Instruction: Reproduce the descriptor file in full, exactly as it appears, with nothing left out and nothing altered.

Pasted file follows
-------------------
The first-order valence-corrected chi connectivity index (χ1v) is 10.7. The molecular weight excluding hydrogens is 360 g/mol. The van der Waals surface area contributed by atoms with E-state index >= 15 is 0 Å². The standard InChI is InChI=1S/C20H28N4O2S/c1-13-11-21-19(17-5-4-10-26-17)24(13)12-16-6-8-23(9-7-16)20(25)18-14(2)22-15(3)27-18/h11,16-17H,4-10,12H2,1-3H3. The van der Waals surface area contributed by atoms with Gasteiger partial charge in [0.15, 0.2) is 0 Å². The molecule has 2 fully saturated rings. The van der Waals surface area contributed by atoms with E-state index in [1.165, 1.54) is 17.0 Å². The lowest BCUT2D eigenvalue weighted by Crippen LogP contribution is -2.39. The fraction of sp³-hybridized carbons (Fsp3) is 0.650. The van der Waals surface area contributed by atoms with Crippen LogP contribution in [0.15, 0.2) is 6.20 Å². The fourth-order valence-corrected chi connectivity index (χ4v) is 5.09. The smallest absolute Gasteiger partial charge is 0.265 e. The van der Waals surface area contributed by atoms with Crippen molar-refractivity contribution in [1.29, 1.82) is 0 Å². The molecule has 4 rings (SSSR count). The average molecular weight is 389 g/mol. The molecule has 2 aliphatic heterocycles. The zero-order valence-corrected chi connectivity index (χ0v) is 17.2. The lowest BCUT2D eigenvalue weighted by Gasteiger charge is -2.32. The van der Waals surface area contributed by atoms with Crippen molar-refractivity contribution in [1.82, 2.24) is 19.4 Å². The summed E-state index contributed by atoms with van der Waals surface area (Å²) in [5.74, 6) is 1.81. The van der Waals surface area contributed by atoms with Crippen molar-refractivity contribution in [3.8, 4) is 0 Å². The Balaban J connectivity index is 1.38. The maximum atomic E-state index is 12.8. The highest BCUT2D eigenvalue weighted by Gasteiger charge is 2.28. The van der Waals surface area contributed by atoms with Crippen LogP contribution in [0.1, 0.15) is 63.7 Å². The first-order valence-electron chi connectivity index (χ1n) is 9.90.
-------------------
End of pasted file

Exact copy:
The first-order valence-corrected chi connectivity index (χ1v) is 10.7. The molecular weight excluding hydrogens is 360 g/mol. The van der Waals surface area contributed by atoms with E-state index >= 15 is 0 Å². The standard InChI is InChI=1S/C20H28N4O2S/c1-13-11-21-19(17-5-4-10-26-17)24(13)12-16-6-8-23(9-7-16)20(25)18-14(2)22-15(3)27-18/h11,16-17H,4-10,12H2,1-3H3. The van der Waals surface area contributed by atoms with Gasteiger partial charge in [0.15, 0.2) is 0 Å². The molecule has 2 fully saturated rings. The van der Waals surface area contributed by atoms with E-state index in [1.165, 1.54) is 17.0 Å². The lowest BCUT2D eigenvalue weighted by Crippen LogP contribution is -2.39. The fraction of sp³-hybridized carbons (Fsp3) is 0.650. The van der Waals surface area contributed by atoms with Crippen LogP contribution in [0.15, 0.2) is 6.20 Å². The fourth-order valence-corrected chi connectivity index (χ4v) is 5.09. The smallest absolute Gasteiger partial charge is 0.265 e. The van der Waals surface area contributed by atoms with Crippen molar-refractivity contribution in [1.29, 1.82) is 0 Å². The molecule has 4 rings (SSSR count). The average molecular weight is 389 g/mol. The molecule has 2 aliphatic heterocycles. The zero-order valence-corrected chi connectivity index (χ0v) is 17.2. The lowest BCUT2D eigenvalue weighted by Gasteiger charge is -2.32. The van der Waals surface area contributed by atoms with Crippen molar-refractivity contribution in [1.82, 2.24) is 19.4 Å². The summed E-state index contributed by atoms with van der Waals surface area (Å²) in [5.74, 6) is 1.81. The van der Waals surface area contributed by atoms with Crippen molar-refractivity contribution in [3.8, 4) is 0 Å². The Balaban J connectivity index is 1.38. The maximum atomic E-state index is 12.8. The highest BCUT2D eigenvalue weighted by Gasteiger charge is 2.28. The van der Waals surface area contributed by atoms with Crippen LogP contribution in [0.1, 0.15) is 63.7 Å². The first-order valence-electron chi connectivity index (χ1n) is 9.90.